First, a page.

Brickett Place

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Brickett Place
StowME BrickettPlace.jpg
Brickett Place is located in Maine
Brickett Place
Brickett Place is located in the United States
Brickett Place
LocationMaine State Route 113, Stow, Maine
Coordinates44°16′3″N 71°0′18″W / 44.26750°N 71.00500°W / 44.26750; -71.00500Coordinates: 44°16′3″N 71°0′18″W / 44.26750°N 71.00500°W / 44.26750; -71.00500
Arealess than one acre
Built1812 (1812)
Built byJohn Brickett
Architectural styleFederal
NRHP reference #82000772[1]
Added to NRHPJuly 28, 1982

The Brickett Place is a historic farmstead in rural Oxford County, Maine, United States. It is located in the White Mountain National Forest on Maine State Route 113, in the small town of Stow. Built from 1812 to 1816 by John Brickett out of handmade bricks, it is an idiosyncratic expression of Federal architecture in an unusually remote setting, and is the oldest building in the United States Forest Service's Eastern Region.[2][3] It was listed on the National Register of Historic Places in 1982.[1] It is currently used by the United States Forest Service as a seasonal visitors center, with interpretive displays about the area's history.

Description[edit]

Brickett Place is located in a small clearing east of Maine State Route 113 in northern Stow, Maine, at the southern approach to the Caribou/Speckled Mountain Wilderness. In addition to the main house, the clearing includes a small garage (built by the Civilian Conservation Corps (CCC) in the 1930s), vestiges of stone walls, and a small parking area.[2]

The main house is a 1-1/2 story brick structure with a gable roof, resting on a granite foundation. There are four chimneys rising from the interior near the side walls. The main facade faces south, and is five bays wide, with a center entrance topped by a three-light transom window. Wood-frame porches, an early 20th-century addition, line the north and west sides of the house, and a decorative hood of similar age shelters the secondary entrance.[2]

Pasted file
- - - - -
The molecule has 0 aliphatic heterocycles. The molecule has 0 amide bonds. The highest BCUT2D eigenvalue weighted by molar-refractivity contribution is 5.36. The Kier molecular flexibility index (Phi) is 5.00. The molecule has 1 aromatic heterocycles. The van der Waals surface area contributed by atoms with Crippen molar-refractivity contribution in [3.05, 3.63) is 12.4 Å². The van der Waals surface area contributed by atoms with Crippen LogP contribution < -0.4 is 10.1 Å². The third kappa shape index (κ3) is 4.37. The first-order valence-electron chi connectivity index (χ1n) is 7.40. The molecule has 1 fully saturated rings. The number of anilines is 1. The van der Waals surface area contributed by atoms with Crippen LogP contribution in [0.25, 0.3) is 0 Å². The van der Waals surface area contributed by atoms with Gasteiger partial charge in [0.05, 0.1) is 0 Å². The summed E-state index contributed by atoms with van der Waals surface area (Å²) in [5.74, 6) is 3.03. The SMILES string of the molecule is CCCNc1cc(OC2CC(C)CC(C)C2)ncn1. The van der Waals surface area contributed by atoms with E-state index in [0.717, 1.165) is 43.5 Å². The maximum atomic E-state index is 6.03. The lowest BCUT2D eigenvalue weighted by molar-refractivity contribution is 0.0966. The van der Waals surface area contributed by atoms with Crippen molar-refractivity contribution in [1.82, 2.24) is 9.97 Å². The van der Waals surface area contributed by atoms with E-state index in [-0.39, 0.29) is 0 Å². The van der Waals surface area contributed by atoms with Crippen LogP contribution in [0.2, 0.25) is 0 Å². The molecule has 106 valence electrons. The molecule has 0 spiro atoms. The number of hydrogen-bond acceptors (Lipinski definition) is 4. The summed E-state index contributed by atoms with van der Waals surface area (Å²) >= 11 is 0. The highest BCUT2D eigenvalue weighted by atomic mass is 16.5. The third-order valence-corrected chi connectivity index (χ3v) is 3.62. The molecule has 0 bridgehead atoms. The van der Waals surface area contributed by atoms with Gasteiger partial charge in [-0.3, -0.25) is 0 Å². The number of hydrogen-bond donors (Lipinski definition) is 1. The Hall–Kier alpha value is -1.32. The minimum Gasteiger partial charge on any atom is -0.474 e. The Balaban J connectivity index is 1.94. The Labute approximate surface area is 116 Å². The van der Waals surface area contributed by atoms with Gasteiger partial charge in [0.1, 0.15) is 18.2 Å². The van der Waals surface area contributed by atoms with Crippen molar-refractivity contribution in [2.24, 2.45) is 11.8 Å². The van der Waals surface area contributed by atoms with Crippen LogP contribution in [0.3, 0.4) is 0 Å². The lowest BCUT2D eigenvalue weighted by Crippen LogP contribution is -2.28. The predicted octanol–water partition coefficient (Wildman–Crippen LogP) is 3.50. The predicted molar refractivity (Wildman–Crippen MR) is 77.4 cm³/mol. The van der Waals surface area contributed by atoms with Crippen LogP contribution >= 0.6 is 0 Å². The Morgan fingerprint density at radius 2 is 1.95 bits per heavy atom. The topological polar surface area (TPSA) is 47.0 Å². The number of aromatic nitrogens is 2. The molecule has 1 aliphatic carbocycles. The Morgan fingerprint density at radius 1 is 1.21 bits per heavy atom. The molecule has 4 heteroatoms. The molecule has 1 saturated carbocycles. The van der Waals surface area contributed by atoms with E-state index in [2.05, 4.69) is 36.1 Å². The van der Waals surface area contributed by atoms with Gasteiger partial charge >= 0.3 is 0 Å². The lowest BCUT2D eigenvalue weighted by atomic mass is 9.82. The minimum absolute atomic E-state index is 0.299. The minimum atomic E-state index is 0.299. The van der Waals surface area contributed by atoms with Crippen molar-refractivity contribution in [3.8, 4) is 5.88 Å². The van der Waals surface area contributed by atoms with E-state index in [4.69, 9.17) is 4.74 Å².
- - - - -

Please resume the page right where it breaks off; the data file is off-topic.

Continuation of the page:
The interior of the house follows a typical Federal-period center hall plan, although this has been partially interrupted by the addition of a bathroom. Some of the original trim survives inside, and is of late Federal styling.[2]

History[edit]

John Brickett was one of the first settlers of the Cold River valley, arriving in 1803. He lived with his family in a log cabin for a number of years, and began construction of this house in 1812, making the bricks himself. The house took four years to complete. Brickett did not own the land on which he built: it was part of a large tract granted to Josiah Bachelder in 1816, which was later incorporated as the town of Stow. Brickett purchased title to 50 acres (20 ha) from Bachelder in 1820. The house remained in the Brickett family until 1877, and was acquired by the United States Forest Service in 1918.[2]

During the period of Forest Service ownership, the property has seen a variety of uses. Organizations using the structure have included the CCC, who used it as a work center, the Appalachian Mountain Club, which used it as a hostel,[4] and the Boy Scouts of America, and it has also served as a Forest Service guard station.[2] The building was subjected to detailed restoration work in 2009-11.[3]

See also[edit]

References[edit]

  1. ^ a b "National Register Information System". National Register of Historic Places. National Park Service. July 9, 2010.
  2. ^ a b c d e f National Register nomination for Brickett Place; available by request from the National Park Service
  3. ^ a b "2010 Brickett Place Restoration Update" (PDF). United States Forest Service. Retrieved 2014-10-11.
  4. ^ "Brickett Place Historic Structure Rehabilitation Project" (PDF). United States Forest Service. Retrieved 2014-10-11.

External links[edit]